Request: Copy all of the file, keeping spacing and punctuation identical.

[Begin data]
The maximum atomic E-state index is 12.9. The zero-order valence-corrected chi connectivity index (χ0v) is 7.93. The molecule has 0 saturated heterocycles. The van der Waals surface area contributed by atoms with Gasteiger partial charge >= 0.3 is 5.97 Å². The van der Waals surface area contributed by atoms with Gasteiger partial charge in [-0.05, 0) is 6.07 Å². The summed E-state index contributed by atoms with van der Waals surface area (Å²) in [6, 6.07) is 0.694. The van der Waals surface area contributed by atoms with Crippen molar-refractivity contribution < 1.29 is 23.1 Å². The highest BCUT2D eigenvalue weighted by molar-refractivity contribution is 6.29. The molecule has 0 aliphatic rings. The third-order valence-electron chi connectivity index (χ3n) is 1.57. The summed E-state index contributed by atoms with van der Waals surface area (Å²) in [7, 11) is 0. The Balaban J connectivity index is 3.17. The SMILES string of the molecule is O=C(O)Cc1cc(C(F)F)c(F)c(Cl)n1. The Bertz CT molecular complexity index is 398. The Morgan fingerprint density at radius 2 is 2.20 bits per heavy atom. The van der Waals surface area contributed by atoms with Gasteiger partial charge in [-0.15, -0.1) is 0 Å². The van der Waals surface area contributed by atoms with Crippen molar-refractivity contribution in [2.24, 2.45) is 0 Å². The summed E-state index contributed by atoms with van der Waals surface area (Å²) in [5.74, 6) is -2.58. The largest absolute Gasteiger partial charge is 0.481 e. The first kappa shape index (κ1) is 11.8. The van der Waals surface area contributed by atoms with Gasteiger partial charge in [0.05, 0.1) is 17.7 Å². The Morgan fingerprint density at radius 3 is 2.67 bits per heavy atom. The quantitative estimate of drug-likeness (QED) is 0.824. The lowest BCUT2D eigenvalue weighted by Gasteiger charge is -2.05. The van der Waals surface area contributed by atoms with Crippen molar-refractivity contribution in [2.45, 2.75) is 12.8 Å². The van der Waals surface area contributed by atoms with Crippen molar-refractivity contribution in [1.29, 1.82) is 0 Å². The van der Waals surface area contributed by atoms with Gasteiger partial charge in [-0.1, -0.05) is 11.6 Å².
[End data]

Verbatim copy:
The maximum atomic E-state index is 12.9. The zero-order valence-corrected chi connectivity index (χ0v) is 7.93. The molecule has 0 saturated heterocycles. The van der Waals surface area contributed by atoms with Gasteiger partial charge >= 0.3 is 5.97 Å². The van der Waals surface area contributed by atoms with Gasteiger partial charge in [-0.05, 0) is 6.07 Å². The summed E-state index contributed by atoms with van der Waals surface area (Å²) in [6, 6.07) is 0.694. The van der Waals surface area contributed by atoms with Crippen molar-refractivity contribution < 1.29 is 23.1 Å². The highest BCUT2D eigenvalue weighted by molar-refractivity contribution is 6.29. The molecule has 0 aliphatic rings. The third-order valence-electron chi connectivity index (χ3n) is 1.57. The summed E-state index contributed by atoms with van der Waals surface area (Å²) in [7, 11) is 0. The Balaban J connectivity index is 3.17. The SMILES string of the molecule is O=C(O)Cc1cc(C(F)F)c(F)c(Cl)n1. The Bertz CT molecular complexity index is 398. The Morgan fingerprint density at radius 2 is 2.20 bits per heavy atom. The van der Waals surface area contributed by atoms with Gasteiger partial charge in [-0.15, -0.1) is 0 Å². The van der Waals surface area contributed by atoms with Crippen molar-refractivity contribution in [2.24, 2.45) is 0 Å². The summed E-state index contributed by atoms with van der Waals surface area (Å²) in [5.74, 6) is -2.58. The largest absolute Gasteiger partial charge is 0.481 e. The first kappa shape index (κ1) is 11.8. The van der Waals surface area contributed by atoms with Gasteiger partial charge in [0.05, 0.1) is 17.7 Å². The Morgan fingerprint density at radius 3 is 2.67 bits per heavy atom. The quantitative estimate of drug-likeness (QED) is 0.824. The lowest BCUT2D eigenvalue weighted by Gasteiger charge is -2.05. The van der Waals surface area contributed by atoms with Crippen molar-refractivity contribution in [2.45, 2.75) is 12.8 Å². The van der Waals surface area contributed by atoms with Crippen molar-refractivity contribution in [1.29, 1.82) is 0 Å². The van der Waals surface area contributed by atoms with Gasteiger partial charge in [-0.1, -0.05) is 11.6 Å².